Historic Diaries: Black Hawk War
June 27: White Crow Tries to Keep the Ho-Chunk Neutral
This is the second part of the report to Henry Gratiot that was begun yesterday. This speech by Ho-Chunk chief White Crow was made at his meeting with Indian Agent Henry Gratiot and Col. Henry Dodge on June 27, where Oliver Emmell reported on his espionage work.
White Crow was the chief of a village of about 1,200 people near the site of modern Koshkonong, Wisconsin. During the war, this tribe found themselves squeezed between Black Hawk's warriors, who tried to bring them into an alliance, and the Americans, who deeply distrusted them. Throughout the war, White Crow tried to keep his people out of the war altogether by playing one side off against the other. As Black Hawk's band of about 1,000 civilians and warriors pushed White Crow's followers off their land, the Americans did nothing to help them. Nevertheless, White Crow repeatedly pledged his allegiance to the whites against Black Hawk, and aided them in the war.
As sub-Indian Agent to the Ho-Chunk, Henry Gratiot tried to convince the American leadership of their good intentions and at the same time to persuade them not to join Black Hawk. Two days after this meeting, Gratiot wrote this letter to Michigan Territory Governor G.B Porter explaining his difficulties in keeping the Ho-Chunk out of war.
"...The hostile Sauks having come immediately among the Winnebagoes, it has required all of my influence and exertions to preserve peace between the whites and the Winnebagoes. Not that I believe that my band of indians are disposed to be hostile, but the whites are so extremely suspicious of them that it is next to an impossibility to preserve peace...
"Although I had no funds in hand, yet, I found that to avoid increasing the number of our enemies, considerable expenses must be incurred. I have endeavoured to be economical in the expenditure, and have made no bill but such as the nature of the case seemed to demand imperiously..."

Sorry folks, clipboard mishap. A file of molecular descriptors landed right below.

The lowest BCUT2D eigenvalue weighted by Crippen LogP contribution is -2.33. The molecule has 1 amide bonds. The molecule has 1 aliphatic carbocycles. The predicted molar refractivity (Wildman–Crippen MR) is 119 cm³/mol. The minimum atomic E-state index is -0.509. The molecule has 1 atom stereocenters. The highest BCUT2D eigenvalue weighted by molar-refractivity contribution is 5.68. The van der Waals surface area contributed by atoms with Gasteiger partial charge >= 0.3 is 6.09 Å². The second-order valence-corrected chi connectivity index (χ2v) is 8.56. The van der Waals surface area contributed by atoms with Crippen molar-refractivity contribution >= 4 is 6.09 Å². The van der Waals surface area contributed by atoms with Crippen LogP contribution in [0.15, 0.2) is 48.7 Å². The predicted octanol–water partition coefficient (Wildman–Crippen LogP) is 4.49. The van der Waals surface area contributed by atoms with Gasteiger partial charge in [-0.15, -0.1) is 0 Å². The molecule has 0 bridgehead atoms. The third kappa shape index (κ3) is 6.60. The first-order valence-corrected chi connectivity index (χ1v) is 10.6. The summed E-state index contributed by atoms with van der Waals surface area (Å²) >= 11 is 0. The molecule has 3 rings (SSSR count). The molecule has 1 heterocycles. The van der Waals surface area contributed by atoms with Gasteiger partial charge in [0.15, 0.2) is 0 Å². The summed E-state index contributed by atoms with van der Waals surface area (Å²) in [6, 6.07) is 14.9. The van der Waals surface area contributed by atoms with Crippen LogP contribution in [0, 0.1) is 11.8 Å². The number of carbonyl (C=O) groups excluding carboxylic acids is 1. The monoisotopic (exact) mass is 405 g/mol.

The rest of this letter can be found in "Journals and Reports of the Black Hawk War," in The Mississippi Valley Historical Review, Vol. 12, No. 3 (Dec., 1925), pp. 392-409.
Gratiot was a prominent member of a pioneer Wisconsin family. Here is an extended account of his life and career, written by his son-in-law.
Report of Oliver Emmell and White Crow
[Speech of White Crow at Gratiot's Grove, Wisconsin
June 27, 1832]
...Father I have spoken to you, to Gen. Atkinson, Gen. Dodge, and Col Hamilton. We now ask you to give us some provisions for our families, we have been driven from place to place, we can neither hunt nor fish, and we have no corn fields, our women and children are nearly exhausted. Give us a wagon load of provisions, we will guard it out, and send a hundred of our young men to guard it back. Father, our other circumstances are extremely embarrassing, for the Saukees are almost as mad with us as they are with you. They have tryed almost every means in their power to involve us in difficulties with you. I expect that next they will kill some of our People, and try to make us believe that it was you...
Father, I think it extremely important that you should be in haste to strike. Tell me the very day you will be ready. My young men are stealing horses from the Saukees and they are stealing from us, and I am affraid that some of my men will be killed and we be hurryed into war before you are ready for our assistance.
Father, when your army comes we want you to march between the Saukees and our camp, that our women, children and old men may be safe while we are fighting: Then Father we will exhibit an example worthy the imitation of all red men. We know that some Winnebagoes are among the Saukees. They are our brothers and sons, but they shall share the fate of enemies...
[Source: Whitney, Ellen M., ed. The Black Hawk War, 1831-1832. (Springfield: Illinois State Historical Society, 1970), p.694]